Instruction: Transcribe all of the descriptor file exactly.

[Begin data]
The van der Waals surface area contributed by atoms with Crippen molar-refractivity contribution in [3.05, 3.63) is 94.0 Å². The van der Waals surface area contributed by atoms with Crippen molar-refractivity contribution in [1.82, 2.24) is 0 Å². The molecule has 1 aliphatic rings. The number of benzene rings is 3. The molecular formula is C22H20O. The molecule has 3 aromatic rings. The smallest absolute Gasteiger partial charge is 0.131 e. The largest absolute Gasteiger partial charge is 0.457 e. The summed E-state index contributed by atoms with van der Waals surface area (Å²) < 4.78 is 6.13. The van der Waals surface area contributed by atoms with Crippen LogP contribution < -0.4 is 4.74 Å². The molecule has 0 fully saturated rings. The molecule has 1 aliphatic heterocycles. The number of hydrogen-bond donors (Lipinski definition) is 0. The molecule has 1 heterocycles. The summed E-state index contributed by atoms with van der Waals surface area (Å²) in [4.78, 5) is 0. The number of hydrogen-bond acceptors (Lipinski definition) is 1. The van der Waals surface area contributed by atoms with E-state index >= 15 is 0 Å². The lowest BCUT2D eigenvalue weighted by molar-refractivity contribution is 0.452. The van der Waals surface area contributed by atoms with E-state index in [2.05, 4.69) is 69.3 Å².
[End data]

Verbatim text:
The van der Waals surface area contributed by atoms with Crippen molar-refractivity contribution in [3.05, 3.63) is 94.0 Å². The van der Waals surface area contributed by atoms with Crippen molar-refractivity contribution in [1.82, 2.24) is 0 Å². The molecule has 1 aliphatic rings. The number of benzene rings is 3. The molecular formula is C22H20O. The molecule has 3 aromatic rings. The smallest absolute Gasteiger partial charge is 0.131 e. The largest absolute Gasteiger partial charge is 0.457 e. The summed E-state index contributed by atoms with van der Waals surface area (Å²) < 4.78 is 6.13. The van der Waals surface area contributed by atoms with Crippen LogP contribution < -0.4 is 4.74 Å². The molecule has 0 fully saturated rings. The molecule has 1 aliphatic heterocycles. The number of hydrogen-bond donors (Lipinski definition) is 0. The molecule has 1 heterocycles. The summed E-state index contributed by atoms with van der Waals surface area (Å²) in [4.78, 5) is 0. The number of hydrogen-bond acceptors (Lipinski definition) is 1. The van der Waals surface area contributed by atoms with E-state index >= 15 is 0 Å². The lowest BCUT2D eigenvalue weighted by molar-refractivity contribution is 0.452. The van der Waals surface area contributed by atoms with E-state index in [2.05, 4.69) is 69.3 Å².